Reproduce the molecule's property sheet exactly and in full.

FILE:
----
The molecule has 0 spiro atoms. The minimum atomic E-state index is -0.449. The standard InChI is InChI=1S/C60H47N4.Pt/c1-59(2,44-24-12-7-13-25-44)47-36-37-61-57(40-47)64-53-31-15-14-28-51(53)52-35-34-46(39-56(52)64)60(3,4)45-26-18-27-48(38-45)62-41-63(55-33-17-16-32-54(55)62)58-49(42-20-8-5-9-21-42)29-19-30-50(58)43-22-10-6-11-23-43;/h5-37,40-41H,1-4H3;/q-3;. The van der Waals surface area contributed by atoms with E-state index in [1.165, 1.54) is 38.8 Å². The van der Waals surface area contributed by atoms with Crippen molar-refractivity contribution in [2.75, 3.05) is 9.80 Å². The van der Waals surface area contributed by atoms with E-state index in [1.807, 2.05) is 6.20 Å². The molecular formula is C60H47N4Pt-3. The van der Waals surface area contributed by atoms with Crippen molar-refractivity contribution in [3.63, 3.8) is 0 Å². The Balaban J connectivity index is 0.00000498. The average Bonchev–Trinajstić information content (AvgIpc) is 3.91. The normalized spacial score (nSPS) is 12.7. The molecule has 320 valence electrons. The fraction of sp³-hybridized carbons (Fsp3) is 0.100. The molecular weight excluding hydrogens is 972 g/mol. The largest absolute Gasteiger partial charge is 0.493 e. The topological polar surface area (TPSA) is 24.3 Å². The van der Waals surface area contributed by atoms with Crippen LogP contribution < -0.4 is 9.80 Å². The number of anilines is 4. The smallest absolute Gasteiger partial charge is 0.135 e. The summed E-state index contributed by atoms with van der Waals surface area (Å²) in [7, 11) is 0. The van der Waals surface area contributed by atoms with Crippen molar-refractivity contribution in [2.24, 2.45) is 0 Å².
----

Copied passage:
The molecule has 0 spiro atoms. The minimum atomic E-state index is -0.449. The standard InChI is InChI=1S/C60H47N4.Pt/c1-59(2,44-24-12-7-13-25-44)47-36-37-61-57(40-47)64-53-31-15-14-28-51(53)52-35-34-46(39-56(52)64)60(3,4)45-26-18-27-48(38-45)62-41-63(55-33-17-16-32-54(55)62)58-49(42-20-8-5-9-21-42)29-19-30-50(58)43-22-10-6-11-23-43;/h5-37,40-41H,1-4H3;/q-3;. The van der Waals surface area contributed by atoms with E-state index in [1.165, 1.54) is 38.8 Å². The van der Waals surface area contributed by atoms with Crippen molar-refractivity contribution in [2.75, 3.05) is 9.80 Å². The van der Waals surface area contributed by atoms with E-state index in [1.807, 2.05) is 6.20 Å². The molecular formula is C60H47N4Pt-3. The van der Waals surface area contributed by atoms with Crippen molar-refractivity contribution in [3.63, 3.8) is 0 Å². The Balaban J connectivity index is 0.00000498. The average Bonchev–Trinajstić information content (AvgIpc) is 3.91. The normalized spacial score (nSPS) is 12.7. The molecule has 320 valence electrons. The fraction of sp³-hybridized carbons (Fsp3) is 0.100. The molecular weight excluding hydrogens is 972 g/mol. The largest absolute Gasteiger partial charge is 0.493 e. The topological polar surface area (TPSA) is 24.3 Å². The van der Waals surface area contributed by atoms with Crippen LogP contribution < -0.4 is 9.80 Å². The number of anilines is 4. The smallest absolute Gasteiger partial charge is 0.135 e. The summed E-state index contributed by atoms with van der Waals surface area (Å²) in [7, 11) is 0. The van der Waals surface area contributed by atoms with Crippen molar-refractivity contribution in [2.24, 2.45) is 0 Å².